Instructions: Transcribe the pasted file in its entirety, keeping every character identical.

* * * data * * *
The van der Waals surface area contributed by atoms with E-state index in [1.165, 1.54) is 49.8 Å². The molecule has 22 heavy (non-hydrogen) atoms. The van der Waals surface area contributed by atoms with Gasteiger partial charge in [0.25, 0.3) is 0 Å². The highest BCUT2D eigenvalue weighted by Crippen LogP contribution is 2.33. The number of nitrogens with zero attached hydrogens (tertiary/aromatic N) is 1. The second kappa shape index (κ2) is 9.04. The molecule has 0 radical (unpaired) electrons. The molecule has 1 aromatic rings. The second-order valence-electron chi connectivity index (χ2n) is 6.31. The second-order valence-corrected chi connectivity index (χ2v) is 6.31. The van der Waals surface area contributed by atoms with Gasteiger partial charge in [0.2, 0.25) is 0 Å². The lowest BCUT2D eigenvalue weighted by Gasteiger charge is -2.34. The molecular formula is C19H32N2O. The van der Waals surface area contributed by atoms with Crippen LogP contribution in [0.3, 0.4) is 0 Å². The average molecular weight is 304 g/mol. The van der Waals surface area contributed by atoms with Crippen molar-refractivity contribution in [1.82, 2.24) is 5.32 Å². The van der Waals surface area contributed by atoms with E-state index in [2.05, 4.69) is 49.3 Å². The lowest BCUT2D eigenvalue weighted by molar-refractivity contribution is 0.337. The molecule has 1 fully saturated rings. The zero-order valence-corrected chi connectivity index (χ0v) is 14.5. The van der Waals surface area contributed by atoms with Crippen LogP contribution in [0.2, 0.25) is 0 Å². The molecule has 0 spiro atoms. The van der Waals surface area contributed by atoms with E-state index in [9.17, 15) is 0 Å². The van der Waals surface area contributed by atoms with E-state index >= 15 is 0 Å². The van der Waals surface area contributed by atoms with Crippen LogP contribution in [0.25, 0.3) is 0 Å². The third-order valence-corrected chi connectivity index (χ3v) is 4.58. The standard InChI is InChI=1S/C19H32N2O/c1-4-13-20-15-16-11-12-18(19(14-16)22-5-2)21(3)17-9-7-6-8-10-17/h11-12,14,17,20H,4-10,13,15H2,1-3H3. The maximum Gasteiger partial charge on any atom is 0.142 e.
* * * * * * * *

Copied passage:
The van der Waals surface area contributed by atoms with E-state index in [1.165, 1.54) is 49.8 Å². The molecule has 22 heavy (non-hydrogen) atoms. The van der Waals surface area contributed by atoms with Gasteiger partial charge in [0.25, 0.3) is 0 Å². The highest BCUT2D eigenvalue weighted by Crippen LogP contribution is 2.33. The number of nitrogens with zero attached hydrogens (tertiary/aromatic N) is 1. The second kappa shape index (κ2) is 9.04. The molecule has 0 radical (unpaired) electrons. The molecule has 1 aromatic rings. The second-order valence-electron chi connectivity index (χ2n) is 6.31. The second-order valence-corrected chi connectivity index (χ2v) is 6.31. The van der Waals surface area contributed by atoms with Gasteiger partial charge in [0.2, 0.25) is 0 Å². The lowest BCUT2D eigenvalue weighted by Gasteiger charge is -2.34. The molecular formula is C19H32N2O. The van der Waals surface area contributed by atoms with Crippen LogP contribution in [0.3, 0.4) is 0 Å². The average molecular weight is 304 g/mol. The van der Waals surface area contributed by atoms with Crippen molar-refractivity contribution in [1.82, 2.24) is 5.32 Å². The van der Waals surface area contributed by atoms with E-state index in [2.05, 4.69) is 49.3 Å². The lowest BCUT2D eigenvalue weighted by molar-refractivity contribution is 0.337. The molecule has 1 fully saturated rings. The zero-order valence-corrected chi connectivity index (χ0v) is 14.5. The van der Waals surface area contributed by atoms with Crippen LogP contribution in [0.2, 0.25) is 0 Å². The molecule has 0 spiro atoms. The van der Waals surface area contributed by atoms with E-state index in [9.17, 15) is 0 Å². The van der Waals surface area contributed by atoms with E-state index >= 15 is 0 Å². The van der Waals surface area contributed by atoms with Crippen LogP contribution in [0.25, 0.3) is 0 Å². The third-order valence-corrected chi connectivity index (χ3v) is 4.58. The standard InChI is InChI=1S/C19H32N2O/c1-4-13-20-15-16-11-12-18(19(14-16)22-5-2)21(3)17-9-7-6-8-10-17/h11-12,14,17,20H,4-10,13,15H2,1-3H3. The maximum Gasteiger partial charge on any atom is 0.142 e.